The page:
Here at Blue Sky, we often get asked this question. Whilst we cannot give advice on individual circumstance in this article, our Chartered Wealth Manager, Andrew Dunn would like to highlight a few points worth considering.
With the pattern of work changing, the number of people with multiple old plans is likely to increase. The first task is always to see exactly what you have and track down your old plans. This can be done by writing to your old employer(s) or using the link: https://www.gov.uk/find-pension-contact-details.
There is never one right answer when it comes to transferring a pension, though it is tempting to consolidate them for reasons of simplicity, economies of scale on charges and to have one overall and consistent investment approach. We have covered below a range of important considerations to help reach the most appropriate choice for you.
What charges are you paying in total?
This is much harder to understand than it should be, as many older style plans have a variety of ways that they charge you. The pension provider will have their costs and then the underlying investment solution will add further charges (which can be both annual fees and transaction costs). Frequently, older contracts can be more costly than newer plans, and it is always worth checking if you can have a cheaper contract, if it provides everything you want.
Just how good are your pension investments?
This will be the key factor in determining your financial independence in retirement. Of course, you have to overlay this point with the level of risk you are taking and, ideally, what you want is no unexpected surprises. We find most people are unaware of how risky their pension is, or how well it is performing against its peers. At the very least you should look at the investment options your existing provider can offer. In older plans this is usually a restricted offering and even the best of a mediocre bunch is not a good option.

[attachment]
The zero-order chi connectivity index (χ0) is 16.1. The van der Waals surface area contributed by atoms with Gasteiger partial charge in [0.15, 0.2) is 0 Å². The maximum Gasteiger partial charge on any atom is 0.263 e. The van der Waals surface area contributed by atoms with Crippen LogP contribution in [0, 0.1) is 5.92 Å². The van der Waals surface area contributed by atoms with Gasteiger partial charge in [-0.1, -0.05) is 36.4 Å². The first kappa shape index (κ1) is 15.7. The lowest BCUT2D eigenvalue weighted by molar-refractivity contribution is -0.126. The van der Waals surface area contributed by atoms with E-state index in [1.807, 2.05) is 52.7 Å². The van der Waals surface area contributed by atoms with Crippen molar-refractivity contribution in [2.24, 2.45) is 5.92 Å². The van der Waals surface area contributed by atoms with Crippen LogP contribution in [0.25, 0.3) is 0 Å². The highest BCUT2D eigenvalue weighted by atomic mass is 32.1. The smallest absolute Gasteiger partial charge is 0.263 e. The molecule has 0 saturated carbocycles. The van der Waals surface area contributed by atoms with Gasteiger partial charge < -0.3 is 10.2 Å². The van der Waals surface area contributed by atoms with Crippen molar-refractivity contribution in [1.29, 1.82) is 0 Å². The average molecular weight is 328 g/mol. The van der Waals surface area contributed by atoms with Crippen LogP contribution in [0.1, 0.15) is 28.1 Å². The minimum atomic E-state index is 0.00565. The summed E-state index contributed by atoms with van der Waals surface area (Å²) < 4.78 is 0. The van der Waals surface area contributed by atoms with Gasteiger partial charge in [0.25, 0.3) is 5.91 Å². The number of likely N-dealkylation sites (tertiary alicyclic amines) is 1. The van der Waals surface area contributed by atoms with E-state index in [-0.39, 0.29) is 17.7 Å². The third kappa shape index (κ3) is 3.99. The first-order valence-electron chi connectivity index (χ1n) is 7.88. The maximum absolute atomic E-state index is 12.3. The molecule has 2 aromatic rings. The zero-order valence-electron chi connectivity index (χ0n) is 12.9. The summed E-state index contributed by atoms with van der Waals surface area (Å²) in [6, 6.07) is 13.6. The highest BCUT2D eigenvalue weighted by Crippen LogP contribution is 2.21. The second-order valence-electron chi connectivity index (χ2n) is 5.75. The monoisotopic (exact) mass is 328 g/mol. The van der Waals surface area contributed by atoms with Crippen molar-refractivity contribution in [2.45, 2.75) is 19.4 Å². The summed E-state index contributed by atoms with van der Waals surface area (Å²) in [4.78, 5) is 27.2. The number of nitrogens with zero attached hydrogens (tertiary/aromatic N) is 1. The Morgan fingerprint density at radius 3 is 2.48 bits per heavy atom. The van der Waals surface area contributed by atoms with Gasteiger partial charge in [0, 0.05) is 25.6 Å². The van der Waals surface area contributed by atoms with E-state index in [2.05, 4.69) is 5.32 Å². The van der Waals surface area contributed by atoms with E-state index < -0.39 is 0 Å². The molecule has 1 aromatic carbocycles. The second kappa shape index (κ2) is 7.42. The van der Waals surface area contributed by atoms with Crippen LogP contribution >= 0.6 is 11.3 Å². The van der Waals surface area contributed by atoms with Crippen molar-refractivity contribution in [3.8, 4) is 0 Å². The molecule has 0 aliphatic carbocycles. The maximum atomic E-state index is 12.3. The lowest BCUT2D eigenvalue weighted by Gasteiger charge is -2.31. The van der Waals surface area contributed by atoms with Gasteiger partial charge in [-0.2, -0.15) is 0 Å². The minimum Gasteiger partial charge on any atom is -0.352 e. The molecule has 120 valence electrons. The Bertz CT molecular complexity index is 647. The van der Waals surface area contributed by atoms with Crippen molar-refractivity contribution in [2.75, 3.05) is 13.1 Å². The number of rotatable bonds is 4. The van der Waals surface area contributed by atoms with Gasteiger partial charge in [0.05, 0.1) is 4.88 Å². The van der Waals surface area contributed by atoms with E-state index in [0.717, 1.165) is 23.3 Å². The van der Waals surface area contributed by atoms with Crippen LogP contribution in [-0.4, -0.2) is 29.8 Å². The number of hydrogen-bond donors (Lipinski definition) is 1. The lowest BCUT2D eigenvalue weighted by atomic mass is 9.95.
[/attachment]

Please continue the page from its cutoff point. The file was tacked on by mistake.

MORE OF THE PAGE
Do you have any guarantees built into your pension?
Having mentioned a few times that older plans regularly offer poor value, the good news is that some with profit arrangements or Section 32 schemes offer guaranteed rates that are very hard to match. We have seen fixed annual rates of 10% and this is impossible to replicate so should generally be kept. We also quite often see options to take more than the usual 25% tax free cash, so again these should generally be kept in place.
What could pension freedoms do for you?
Quite often plans do not allow you to take flexi-access drawdown, this is just a way of flexibly drawing your fund from age 55 in a way that suits you. If a change is right for you then this can add so much in terms of flexibility for you to live your life as you want to. A large part of what we do for our clients is to help them decide the best and most tax efficient way of accessing their savings. By doing this in tandem with forward looking cash flow planning we can help see what a sensible level of withdrawals is and how you pension needs to be invested to achieve this. Please see the video below to understand how Cash Flow Planning may help you.
What about final salary pensions?
Final salary pensions are also a topic to consider under pension freedoms, though our starting point is often that they should be retained. However, there are valid reasons to move them in terms of flexibility to retire or ease off earlier in life, or to provide a fund that is inheritable for your beneficiaries.
Nothing above constitutes professional financial advice. This article is for information purposes only. We are always happy to talk to clients about their options, so feel free to get in touch.